Felicia Noel, Brooklyn-based, Grenada-born designer wants to end income inequality and she is using her fashion to do it.
This season, her brand Fe Noel teamed up with retirement agency services provider TIAA, and its initiative #RetireInequality, to highlight the glaring wage gaps between men and women. This messaging and empowerment culminated in the debut of Noel’s $1.6 Million “Dre$$” at her Spring 2023 show.
The Dre$$ features a corseted top and 16-foot cathedral train made from fake paper money that symbolizes the potential retirement savings women miss out on. According to the U.S. Census Bureau, women who work full-time jobs are paid just 83 cents on the dollar compared with men. That results in a $10,435 gap in median annual wages, an amount which—if invested properly—could give women an additional $1.6 million at retirement.
“I knew I wanted this to be a couture gown. Each detail was thought through and intentional,” Noel said in a statement. “It’s a structured gown with a solid foundation; the direction of the dollar bills is purposeful; the finishings and corset are all designed to convey strength and structure—something women exhibit. This dress is about laying a strong foundation and building on top of that. It represents women’s strength while also highlighting a very real problem in society—the 30 percent retirement income gap between women and men.”
The Dre$$ was part of Noel’s spring/summer 2023 collection, and will be displayed at Broadway and Grand Street in New York City until Sept. 20. Visitors can snap a photo of the dress and share it on social media using the hashtag #RetireInequality. For every post, TIAA will make a donation to Dress for Success, a nonprofit that helps women achieve financial independence.
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“New York Fashion Week presented us with an opportunity to bring the retirement income gap to life on a global stage,” TIAA’s CMO Micky Onvural said.”Women retire with a staggering 30 percent less retirement income than men. We were able to work with Fe Noel to turn that shocking statistic into a visceral, visible and high-impact learning opportunity. Through this initiative, we are striving to change the conversation around retirement and reach new audiences across age, race and gender about the work that still needs to be done to ensure more people have enough income in retirement.”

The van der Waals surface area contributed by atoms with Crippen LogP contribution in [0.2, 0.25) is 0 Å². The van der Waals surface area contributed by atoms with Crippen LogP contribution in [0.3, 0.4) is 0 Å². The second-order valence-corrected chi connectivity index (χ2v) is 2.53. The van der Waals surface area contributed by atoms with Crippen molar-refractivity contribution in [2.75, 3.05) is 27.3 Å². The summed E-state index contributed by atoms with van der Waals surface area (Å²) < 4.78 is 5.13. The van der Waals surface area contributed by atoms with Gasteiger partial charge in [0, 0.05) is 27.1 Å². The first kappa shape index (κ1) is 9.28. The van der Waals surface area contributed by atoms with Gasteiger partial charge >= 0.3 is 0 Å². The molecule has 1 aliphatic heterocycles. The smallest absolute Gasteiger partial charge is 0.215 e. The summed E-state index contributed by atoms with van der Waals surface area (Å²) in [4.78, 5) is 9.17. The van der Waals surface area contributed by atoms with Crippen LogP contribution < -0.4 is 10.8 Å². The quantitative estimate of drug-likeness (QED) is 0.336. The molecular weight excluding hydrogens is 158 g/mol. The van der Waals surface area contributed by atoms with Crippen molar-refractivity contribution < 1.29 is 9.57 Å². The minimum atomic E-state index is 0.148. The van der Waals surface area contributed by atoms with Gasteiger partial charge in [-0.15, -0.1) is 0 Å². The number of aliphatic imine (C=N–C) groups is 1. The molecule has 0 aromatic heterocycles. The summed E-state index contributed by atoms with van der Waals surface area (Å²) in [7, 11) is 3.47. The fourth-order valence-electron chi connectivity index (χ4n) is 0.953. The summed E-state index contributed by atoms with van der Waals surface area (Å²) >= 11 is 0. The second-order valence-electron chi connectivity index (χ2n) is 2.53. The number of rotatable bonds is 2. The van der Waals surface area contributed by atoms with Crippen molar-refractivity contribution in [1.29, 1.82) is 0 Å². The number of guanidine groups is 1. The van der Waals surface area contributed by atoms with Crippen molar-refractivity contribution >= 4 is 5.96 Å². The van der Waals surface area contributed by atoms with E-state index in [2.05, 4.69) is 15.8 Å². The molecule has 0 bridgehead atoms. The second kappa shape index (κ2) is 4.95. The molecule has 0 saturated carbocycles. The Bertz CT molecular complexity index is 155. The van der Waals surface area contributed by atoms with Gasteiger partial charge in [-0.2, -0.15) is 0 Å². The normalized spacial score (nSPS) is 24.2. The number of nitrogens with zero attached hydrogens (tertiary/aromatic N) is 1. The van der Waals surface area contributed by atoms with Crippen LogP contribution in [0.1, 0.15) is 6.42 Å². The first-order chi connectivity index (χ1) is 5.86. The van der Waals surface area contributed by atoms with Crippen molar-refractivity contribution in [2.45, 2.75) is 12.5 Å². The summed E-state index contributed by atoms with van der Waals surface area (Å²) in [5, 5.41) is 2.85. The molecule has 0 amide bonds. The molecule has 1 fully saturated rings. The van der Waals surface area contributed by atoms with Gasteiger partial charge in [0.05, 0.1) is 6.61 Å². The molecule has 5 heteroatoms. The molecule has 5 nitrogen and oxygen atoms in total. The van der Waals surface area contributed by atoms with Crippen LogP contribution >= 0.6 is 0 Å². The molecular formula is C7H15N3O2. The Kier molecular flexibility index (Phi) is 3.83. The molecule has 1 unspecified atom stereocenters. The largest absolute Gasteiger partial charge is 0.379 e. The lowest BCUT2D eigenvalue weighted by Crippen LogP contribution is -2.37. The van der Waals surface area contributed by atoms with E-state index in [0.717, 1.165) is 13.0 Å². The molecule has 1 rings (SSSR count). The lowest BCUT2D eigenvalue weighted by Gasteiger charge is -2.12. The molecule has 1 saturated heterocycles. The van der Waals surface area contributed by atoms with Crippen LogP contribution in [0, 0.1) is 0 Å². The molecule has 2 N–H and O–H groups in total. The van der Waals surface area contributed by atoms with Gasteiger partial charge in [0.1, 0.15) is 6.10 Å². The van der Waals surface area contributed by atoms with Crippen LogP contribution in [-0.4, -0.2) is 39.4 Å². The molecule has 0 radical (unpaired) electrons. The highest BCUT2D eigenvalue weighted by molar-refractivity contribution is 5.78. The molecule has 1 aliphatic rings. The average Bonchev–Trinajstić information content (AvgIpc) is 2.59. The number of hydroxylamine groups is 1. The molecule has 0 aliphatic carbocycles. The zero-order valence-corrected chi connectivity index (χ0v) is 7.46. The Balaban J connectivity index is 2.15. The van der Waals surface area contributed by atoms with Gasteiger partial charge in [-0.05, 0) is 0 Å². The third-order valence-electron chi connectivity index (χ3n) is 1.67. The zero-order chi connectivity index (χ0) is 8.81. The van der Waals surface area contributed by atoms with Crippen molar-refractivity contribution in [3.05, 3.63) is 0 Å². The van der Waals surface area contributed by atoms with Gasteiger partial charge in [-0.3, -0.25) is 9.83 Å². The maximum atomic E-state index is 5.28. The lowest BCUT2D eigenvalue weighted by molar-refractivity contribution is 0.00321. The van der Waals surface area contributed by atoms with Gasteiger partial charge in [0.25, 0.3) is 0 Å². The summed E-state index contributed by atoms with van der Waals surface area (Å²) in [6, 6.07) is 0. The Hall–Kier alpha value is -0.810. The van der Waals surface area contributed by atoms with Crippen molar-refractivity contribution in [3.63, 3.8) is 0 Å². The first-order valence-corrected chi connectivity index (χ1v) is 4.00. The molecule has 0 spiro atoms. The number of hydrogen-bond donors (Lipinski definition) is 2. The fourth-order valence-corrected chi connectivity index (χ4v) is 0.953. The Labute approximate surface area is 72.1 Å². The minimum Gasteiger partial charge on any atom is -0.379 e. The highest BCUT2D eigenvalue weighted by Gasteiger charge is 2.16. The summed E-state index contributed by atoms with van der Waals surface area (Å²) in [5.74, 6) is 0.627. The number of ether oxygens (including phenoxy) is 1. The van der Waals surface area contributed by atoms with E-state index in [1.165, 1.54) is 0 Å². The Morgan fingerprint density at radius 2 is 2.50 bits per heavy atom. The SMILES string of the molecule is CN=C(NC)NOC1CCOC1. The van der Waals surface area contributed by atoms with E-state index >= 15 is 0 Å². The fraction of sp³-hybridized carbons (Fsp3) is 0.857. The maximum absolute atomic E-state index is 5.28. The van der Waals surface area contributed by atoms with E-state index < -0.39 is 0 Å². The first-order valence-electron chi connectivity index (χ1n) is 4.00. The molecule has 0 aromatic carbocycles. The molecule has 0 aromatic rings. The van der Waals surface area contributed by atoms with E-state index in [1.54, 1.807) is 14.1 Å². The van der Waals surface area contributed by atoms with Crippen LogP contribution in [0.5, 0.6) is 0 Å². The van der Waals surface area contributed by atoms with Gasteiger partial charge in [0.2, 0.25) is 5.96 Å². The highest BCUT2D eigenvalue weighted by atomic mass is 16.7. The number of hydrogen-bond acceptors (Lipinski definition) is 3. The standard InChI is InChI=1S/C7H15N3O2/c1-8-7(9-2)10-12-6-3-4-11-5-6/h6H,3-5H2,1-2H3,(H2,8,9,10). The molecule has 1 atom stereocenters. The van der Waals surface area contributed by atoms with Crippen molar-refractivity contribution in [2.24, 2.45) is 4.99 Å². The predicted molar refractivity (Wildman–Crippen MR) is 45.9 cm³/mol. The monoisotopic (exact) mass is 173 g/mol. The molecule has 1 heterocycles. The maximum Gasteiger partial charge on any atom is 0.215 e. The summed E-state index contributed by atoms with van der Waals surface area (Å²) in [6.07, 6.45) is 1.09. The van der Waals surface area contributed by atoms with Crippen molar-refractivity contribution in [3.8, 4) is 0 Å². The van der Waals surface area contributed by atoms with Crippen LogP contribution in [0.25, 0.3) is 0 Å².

The average woman is paid $0.83 for every dollar men earn. At the end of a career, this means that she will have lost an average of $417,400 in income by the time she retires. To determine the symbolic number to make the dress, Noel referenced The Center for American Progress’s calculations.
A study by the group found that if you invested 20% of your annual income and earned a median return on your investments, you would add $1.6 million to your retirement fund by age 70.
“We were able to work with Fe Noel to turn that shocking statistic into a visceral, visible and high-impact learning opportunity,” TIAA CMO Micky Onerval tells PAPER. “Through this initiative, we are striving to change the conversation around retirement and reach new audiences across age, race and gender.”
For both Fe Noel and TIAA, this NYFW represented an opportunity to bring their joint messaging to a global scale — and to an industry that is still lacking in female corporate leadership.
“As a woman in the fashion industry, this initiative felt especially important to me,” Noel says. “More than 85% of majors from top fashion schools are female, but only around 14% of the top 50 major fashion brands are run by women.”
When she designed a couture gown to match the theme of the charity event, Noel knew that she wanted this statement to be represented in a gown. “The dress is structured and strong, with a solid foundation; the direction of the dollar bills is intentional—they’re meant to convey strength and structure—and all of these details are designed to convey strength and structure—something women exhibit,” she explains.
This Dre$$, however, is only the beginning of the brand’s fight to #RetireInequality. Noel is excited to continue using the runway as her platform. “Women’s clothing will always be our foundation – we are continuing to build on that business with our classic silhouettes while introducing new creations,” she says.
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